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Accomplishing More Together – New DFG Research Group Investigates How People Unite to Face Global Challenges

Media information 08-04-2024 / No. 020

Aerial view of a lake in the forest.
Photo : AdobeStock/malp
How do people work together to tackle global problems such as climate change? This is what researchers from the new DFG research group want to find out.

Which cooperative practices and theories can we use to tackle the urgent global challenges of our time? What forms of cooperation and networking to solve acute global problems are on the horizon and what historical models do they draw on? The new research group “Collaborations: Assemblages, Articulations, Alliances” at the University of Potsdam, which will receive funding from the German Research Foundation (DFG) over the next four years, is investigating these and other questions. Through their work, the researchers intend to examine emerging forms of social, political, and artistic collaboration in a systematic and exemplary manner – with a strong emphasis on close cooperation on an equal footing with partners outside the Western academic sphere. In addition to researchers from the University of Potsdam, Freie Universität Berlin, and Humboldt-Universität zu Berlin, numerous Mercator professors from the Global South and/or indigenous contexts are involved. Dirk Wiemann, Professor of English Literature at the University of Potsdam, is the spokesperson for the research group.

In a total of seven sub-projects, closely linked research teams are investigating a variety of highly diverse collaborations: ranging from the 'Black Coalition for Rights', which formed in Brazil during Bolsonaro's presidency as a broad oppositional alliance outside traditional party structures, to collaborative publication formats in contemporary poetry in the South Pacific, or to post-colonial neighborhood structures in Berlin. The network aims to overcome the dominance of Eurocentric knowledge formation and its practices.  “The most urgent challenges and problems of our time have planetary dimension and therefore require global solutions,” Dirk Wiemann explains. “To find these solutions, we need new practices and theoretical approaches that transcend the worldviews constructed in Western epistemologies and enable a pluralization and transformation of our own forms of knowledge.”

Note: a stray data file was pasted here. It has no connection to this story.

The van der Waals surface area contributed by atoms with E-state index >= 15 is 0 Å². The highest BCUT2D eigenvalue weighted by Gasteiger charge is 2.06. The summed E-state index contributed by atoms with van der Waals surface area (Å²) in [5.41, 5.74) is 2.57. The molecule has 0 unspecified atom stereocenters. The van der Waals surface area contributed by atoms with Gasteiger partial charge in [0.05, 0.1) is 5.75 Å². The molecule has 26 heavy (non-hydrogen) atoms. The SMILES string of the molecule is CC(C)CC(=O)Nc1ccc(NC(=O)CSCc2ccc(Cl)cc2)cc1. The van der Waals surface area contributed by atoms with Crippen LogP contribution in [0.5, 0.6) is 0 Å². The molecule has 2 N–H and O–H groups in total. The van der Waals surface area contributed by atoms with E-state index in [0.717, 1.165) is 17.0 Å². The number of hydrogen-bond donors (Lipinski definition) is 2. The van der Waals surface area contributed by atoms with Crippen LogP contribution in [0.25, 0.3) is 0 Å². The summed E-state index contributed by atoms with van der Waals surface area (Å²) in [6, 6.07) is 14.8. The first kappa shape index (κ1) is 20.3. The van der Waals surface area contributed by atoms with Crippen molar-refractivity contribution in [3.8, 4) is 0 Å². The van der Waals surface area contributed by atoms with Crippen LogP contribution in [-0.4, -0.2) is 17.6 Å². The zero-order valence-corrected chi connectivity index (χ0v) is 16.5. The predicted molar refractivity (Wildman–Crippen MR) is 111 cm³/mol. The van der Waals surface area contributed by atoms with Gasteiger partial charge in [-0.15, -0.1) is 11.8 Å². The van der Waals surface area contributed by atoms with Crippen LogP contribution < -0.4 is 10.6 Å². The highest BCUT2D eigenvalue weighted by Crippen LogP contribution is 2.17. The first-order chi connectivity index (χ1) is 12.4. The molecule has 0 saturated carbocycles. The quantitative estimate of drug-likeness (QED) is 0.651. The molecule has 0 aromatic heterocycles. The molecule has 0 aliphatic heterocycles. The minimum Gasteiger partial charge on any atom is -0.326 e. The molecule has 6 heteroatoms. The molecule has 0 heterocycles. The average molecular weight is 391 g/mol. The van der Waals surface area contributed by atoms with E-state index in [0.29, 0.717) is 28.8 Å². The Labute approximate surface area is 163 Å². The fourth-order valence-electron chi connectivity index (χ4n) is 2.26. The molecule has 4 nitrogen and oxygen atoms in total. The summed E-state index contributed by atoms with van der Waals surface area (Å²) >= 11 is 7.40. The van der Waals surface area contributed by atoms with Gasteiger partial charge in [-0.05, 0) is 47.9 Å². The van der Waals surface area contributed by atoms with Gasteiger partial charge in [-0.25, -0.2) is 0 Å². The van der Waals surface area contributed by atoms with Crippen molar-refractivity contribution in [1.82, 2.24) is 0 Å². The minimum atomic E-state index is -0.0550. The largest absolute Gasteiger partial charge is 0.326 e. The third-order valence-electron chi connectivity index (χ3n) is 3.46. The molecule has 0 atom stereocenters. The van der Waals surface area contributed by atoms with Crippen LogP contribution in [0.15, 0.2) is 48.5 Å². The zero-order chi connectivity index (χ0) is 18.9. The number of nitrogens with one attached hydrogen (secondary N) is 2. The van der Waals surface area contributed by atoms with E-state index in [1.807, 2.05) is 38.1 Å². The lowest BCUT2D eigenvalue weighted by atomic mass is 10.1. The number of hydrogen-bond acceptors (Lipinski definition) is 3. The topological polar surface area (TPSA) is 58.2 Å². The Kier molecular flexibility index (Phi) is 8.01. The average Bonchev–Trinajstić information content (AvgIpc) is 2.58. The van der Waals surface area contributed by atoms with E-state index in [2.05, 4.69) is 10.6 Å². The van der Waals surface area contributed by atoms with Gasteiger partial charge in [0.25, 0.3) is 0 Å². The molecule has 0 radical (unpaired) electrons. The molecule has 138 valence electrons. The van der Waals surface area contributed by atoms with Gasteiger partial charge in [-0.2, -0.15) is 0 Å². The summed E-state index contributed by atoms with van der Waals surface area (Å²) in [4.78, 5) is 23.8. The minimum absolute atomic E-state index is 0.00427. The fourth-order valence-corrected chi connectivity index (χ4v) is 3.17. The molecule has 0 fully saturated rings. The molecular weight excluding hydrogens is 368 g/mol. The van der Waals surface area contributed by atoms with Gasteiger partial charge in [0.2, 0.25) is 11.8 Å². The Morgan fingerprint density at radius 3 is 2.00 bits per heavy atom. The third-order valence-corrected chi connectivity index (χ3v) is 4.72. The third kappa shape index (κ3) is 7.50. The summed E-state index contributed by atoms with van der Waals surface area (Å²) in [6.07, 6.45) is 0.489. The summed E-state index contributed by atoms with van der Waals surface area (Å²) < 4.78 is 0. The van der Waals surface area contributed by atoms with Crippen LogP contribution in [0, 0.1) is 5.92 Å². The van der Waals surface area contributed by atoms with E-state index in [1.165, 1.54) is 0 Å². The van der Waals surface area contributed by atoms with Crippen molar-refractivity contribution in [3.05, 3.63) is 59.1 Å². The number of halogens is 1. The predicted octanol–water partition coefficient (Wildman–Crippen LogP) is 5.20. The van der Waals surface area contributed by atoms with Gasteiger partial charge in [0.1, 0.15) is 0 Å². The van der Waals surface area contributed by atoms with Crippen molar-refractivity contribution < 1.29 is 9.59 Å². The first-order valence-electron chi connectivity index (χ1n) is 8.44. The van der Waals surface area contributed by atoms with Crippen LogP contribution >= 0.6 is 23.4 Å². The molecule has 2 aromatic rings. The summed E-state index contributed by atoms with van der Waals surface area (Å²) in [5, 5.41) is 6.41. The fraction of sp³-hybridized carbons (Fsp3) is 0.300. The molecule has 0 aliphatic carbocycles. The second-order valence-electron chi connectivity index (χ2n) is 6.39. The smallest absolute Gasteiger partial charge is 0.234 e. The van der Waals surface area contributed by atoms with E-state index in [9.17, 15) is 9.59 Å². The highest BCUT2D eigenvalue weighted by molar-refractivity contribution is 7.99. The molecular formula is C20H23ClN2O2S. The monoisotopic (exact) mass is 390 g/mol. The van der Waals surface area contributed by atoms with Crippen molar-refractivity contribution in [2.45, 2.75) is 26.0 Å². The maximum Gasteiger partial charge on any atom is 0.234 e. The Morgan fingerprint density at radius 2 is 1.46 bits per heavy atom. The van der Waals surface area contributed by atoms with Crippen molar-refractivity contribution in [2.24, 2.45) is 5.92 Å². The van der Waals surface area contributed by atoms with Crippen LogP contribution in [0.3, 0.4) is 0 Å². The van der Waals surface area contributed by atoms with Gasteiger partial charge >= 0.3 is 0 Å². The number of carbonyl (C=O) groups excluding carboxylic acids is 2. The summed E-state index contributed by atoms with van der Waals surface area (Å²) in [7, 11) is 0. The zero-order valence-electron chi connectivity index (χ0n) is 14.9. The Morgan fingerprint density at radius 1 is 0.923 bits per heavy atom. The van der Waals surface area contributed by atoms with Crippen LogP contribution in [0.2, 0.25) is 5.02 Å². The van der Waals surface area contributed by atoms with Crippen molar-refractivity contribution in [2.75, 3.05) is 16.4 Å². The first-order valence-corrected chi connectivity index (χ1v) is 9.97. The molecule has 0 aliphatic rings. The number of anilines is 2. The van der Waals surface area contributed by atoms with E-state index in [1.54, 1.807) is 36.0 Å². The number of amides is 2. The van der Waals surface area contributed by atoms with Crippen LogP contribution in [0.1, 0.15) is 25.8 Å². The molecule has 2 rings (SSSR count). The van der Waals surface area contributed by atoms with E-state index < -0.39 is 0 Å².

Researchers from the fields of literature and cultural studies, social and cultural anthropology, and sociology work together in the research group. They are concerned with the epistemological challenges arising from social and political inequalities across the world and global problems such as the climate crisis. Their work is based on the assumption that new alternative social, political, and academic practices are needed to meet these complex challenges. The researchers seek to reinterpret historical alliances and temporary collective associations between various social and political players so as to better understand these new collaborations.  

Prof. Dr. Dirk Wiemann, spokesperson for the research group and Professor of English Literature at the University of Potsdam
Phone: +49 331 977-1492
E-Mail: dirk.wiemannuni-potsdamde

Media information 08-04-2024 / No. 020